Tuesday, December 04, 2012

Writing is writing

I’ve been writing a fair bit lately and it’s been really lovely. (It also means that not much graphic design work is coming through the door, but that’s another story.) Lately, there have been a few good postings from my blogmates about the “art of writing” and I’d like to supply an interesting take on exactly what that means.

It brings to mind a conversation I had recently with another writer, who does mostly non-fiction, some copywriting, and occasionally, bits of poetry. It is his feeling that no matter what kind of writing one is doing (emails, letters, the next great novel, whatever), it is exercising the “writing muscle” in your brain. From my side, I was positing that day-to-day type writing isn’t exercising much of anything.

This prompted a long monologue from my worthy debating adversary, and he obviously had thought a lot on the topic. It really made me stop and think. Just what is “writing”?

The basic premise of his thesis was this: it depends on how you do it. More specifically, it depends on how much care/craft you bring to bear on it. With daily life going at the crazy speed it does these days – and increasing in speed every year, it seems – we often dash off emails and notes that are just incredibly poor examples of the craft of writing. With texting, nearly anything goes. Few seem to use caps anymore. There are all sorts of shortcut things (I’m talking emoticons and abbreviations like “LOL”) that really don’t express much of anything other than the fact that you’re not really bringing much care to expressing your thoughts. To my friend, they’re the equivalent of, “Your call is really important to use, please hold…”.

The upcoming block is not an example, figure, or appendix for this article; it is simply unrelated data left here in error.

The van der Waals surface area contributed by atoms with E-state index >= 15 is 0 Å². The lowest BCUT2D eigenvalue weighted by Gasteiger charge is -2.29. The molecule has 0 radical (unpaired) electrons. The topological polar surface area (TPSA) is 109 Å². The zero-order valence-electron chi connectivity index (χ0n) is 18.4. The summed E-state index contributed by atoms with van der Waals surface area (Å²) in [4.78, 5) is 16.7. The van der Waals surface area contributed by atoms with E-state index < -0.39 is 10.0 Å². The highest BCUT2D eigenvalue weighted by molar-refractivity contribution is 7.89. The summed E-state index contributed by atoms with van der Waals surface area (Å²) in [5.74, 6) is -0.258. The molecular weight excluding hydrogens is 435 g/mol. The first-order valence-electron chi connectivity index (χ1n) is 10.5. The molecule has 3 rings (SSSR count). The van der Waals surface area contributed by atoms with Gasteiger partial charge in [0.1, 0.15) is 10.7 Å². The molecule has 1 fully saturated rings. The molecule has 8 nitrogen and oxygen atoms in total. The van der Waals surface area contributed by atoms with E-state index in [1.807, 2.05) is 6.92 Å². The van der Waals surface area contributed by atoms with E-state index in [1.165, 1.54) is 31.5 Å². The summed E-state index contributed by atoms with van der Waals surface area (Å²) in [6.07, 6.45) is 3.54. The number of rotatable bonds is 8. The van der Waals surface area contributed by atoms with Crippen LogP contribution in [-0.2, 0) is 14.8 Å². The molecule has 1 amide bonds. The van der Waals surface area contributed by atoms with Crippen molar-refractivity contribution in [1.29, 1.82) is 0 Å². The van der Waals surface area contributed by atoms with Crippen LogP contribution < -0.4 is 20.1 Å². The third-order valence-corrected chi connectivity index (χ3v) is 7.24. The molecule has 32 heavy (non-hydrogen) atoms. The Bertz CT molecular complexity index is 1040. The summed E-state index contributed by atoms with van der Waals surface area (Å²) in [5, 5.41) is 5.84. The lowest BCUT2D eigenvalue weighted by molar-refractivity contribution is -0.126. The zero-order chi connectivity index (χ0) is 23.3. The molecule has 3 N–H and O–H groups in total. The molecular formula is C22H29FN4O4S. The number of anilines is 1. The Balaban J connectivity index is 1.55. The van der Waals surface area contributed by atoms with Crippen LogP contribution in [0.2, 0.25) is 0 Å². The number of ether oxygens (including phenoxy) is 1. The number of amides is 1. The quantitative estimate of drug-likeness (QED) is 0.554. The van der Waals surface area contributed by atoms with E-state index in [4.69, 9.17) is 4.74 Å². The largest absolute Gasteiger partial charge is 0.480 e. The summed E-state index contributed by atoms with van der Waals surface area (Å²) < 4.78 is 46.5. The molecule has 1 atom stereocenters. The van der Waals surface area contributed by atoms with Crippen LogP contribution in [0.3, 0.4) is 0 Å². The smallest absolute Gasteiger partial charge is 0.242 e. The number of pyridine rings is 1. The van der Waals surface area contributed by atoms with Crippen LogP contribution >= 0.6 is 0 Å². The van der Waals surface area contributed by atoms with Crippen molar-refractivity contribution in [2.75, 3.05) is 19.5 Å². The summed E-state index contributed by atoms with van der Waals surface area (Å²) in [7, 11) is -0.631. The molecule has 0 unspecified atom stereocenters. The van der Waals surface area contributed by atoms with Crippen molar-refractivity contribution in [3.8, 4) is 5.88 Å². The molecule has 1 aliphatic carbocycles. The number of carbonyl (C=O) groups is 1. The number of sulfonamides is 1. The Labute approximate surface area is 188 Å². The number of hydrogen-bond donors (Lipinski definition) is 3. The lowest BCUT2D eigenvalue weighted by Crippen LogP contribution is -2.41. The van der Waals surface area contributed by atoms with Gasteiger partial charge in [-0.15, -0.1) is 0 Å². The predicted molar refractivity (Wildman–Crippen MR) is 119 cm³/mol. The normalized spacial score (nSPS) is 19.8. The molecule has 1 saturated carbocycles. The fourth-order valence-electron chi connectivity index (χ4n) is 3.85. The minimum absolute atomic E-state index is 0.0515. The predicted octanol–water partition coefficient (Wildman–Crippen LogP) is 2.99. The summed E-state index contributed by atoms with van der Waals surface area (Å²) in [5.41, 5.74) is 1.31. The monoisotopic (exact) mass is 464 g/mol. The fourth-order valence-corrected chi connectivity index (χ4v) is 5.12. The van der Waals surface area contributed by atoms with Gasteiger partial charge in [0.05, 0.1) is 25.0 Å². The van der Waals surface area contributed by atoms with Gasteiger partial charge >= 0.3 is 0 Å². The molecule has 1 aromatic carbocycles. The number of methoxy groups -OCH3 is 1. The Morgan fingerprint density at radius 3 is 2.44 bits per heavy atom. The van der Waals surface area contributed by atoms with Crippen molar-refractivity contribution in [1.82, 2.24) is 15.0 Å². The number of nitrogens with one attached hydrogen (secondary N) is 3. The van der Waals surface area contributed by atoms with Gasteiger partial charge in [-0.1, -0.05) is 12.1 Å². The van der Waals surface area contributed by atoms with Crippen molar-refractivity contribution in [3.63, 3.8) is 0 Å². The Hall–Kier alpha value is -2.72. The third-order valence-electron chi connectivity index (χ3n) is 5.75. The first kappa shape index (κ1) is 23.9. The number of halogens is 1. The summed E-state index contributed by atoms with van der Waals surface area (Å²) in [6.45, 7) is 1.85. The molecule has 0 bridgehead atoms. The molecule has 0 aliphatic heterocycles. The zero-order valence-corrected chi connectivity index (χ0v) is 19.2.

I think he has a very good point. In our rushed lives, we use lack of time as an excuse to not exercising our brains while in the act of communicating.

And that’s the crux of the matter, isn’t it? What’s wrong with taking an extra bit of time to re-read what we’ve written, fix the errors, and improve the quality of the writing as well as clarifying your thoughts. It’s what we writers do all the time with our “work prose”, isn’t it? For me, that’s the really enjoyable part of sticking words together. I love to go through my sentences, grooming them, digging for better ways to clearly and distinctively share my thoughts, state my purpose. To be honest, that’s one of the joys I get from the three blogs in which I take part. Each requires a completely different style of writing.

So for the past half-hour, I have been working on my craft, because each time I put words to thoughts, I’m practising. If I’m paying real attention to the craft behind my words, then I’m improving as a writer, aren’t I?

4 comments:

Angela Ackerman said...

Very true. Anything worth doing is worth doing well. Too many writers want to rush the process, when we really do need time to grow our craft.

Charlotte Hinger said...

I'm re-reading some of my books on writing. I didn't understand a lot the first time around because I didn't have the hands on experience.

j welling said...

"If I’m paying real attention to the craft behind my words, then I’m improving as a writer, aren’t I?"


I agree with this 100%. I believe in my heart it is true. In just a little corner of my brain, I also hope desperately it is true.

I'd be crushed otherwise.

Rick Blechta said...

Mssr. Welling, it is true, I can assure you.

And above is a perfect example. I could have taken the more normal way out "Mssr. Welling, I can assure you it is true." but the statement has a bit more gravitas which is what I meant to convey. And yes, I did consider for a bit before deciding to write it this way, proving the thesis behind my blog post.